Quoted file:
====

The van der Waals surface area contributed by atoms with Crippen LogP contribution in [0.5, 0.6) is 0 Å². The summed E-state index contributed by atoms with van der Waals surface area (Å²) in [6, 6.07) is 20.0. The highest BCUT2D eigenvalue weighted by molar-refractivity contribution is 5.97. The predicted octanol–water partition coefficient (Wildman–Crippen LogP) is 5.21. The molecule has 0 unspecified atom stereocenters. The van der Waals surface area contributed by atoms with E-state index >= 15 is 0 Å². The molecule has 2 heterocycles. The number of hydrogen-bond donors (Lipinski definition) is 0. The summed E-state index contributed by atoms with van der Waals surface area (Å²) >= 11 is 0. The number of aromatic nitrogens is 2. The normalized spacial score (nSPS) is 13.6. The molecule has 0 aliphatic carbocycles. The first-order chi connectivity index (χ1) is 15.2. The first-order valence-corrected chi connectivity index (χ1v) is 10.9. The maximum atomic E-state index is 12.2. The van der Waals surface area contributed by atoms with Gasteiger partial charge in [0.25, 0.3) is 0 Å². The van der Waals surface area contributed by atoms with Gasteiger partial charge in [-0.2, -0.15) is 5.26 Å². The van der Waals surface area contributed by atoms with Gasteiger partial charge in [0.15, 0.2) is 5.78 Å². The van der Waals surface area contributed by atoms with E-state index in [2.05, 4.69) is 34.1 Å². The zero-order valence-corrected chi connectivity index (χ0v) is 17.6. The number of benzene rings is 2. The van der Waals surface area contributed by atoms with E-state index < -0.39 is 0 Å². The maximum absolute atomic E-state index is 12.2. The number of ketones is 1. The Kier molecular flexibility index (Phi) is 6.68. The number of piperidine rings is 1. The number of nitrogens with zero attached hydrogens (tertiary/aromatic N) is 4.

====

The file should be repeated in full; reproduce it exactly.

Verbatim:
The van der Waals surface area contributed by atoms with Crippen LogP contribution in [0.5, 0.6) is 0 Å². The summed E-state index contributed by atoms with van der Waals surface area (Å²) in [6, 6.07) is 20.0. The highest BCUT2D eigenvalue weighted by molar-refractivity contribution is 5.97. The predicted octanol–water partition coefficient (Wildman–Crippen LogP) is 5.21. The molecule has 0 unspecified atom stereocenters. The van der Waals surface area contributed by atoms with E-state index >= 15 is 0 Å². The molecule has 2 heterocycles. The number of hydrogen-bond donors (Lipinski definition) is 0. The summed E-state index contributed by atoms with van der Waals surface area (Å²) >= 11 is 0. The number of aromatic nitrogens is 2. The normalized spacial score (nSPS) is 13.6. The molecule has 0 aliphatic carbocycles. The first-order chi connectivity index (χ1) is 15.2. The first-order valence-corrected chi connectivity index (χ1v) is 10.9. The maximum atomic E-state index is 12.2. The van der Waals surface area contributed by atoms with Gasteiger partial charge in [0.25, 0.3) is 0 Å². The van der Waals surface area contributed by atoms with Gasteiger partial charge in [-0.2, -0.15) is 5.26 Å². The van der Waals surface area contributed by atoms with Gasteiger partial charge in [0.15, 0.2) is 5.78 Å². The van der Waals surface area contributed by atoms with E-state index in [2.05, 4.69) is 34.1 Å². The zero-order valence-corrected chi connectivity index (χ0v) is 17.6. The number of benzene rings is 2. The van der Waals surface area contributed by atoms with E-state index < -0.39 is 0 Å². The maximum absolute atomic E-state index is 12.2. The number of ketones is 1. The Kier molecular flexibility index (Phi) is 6.68. The number of piperidine rings is 1. The number of nitrogens with zero attached hydrogens (tertiary/aromatic N) is 4.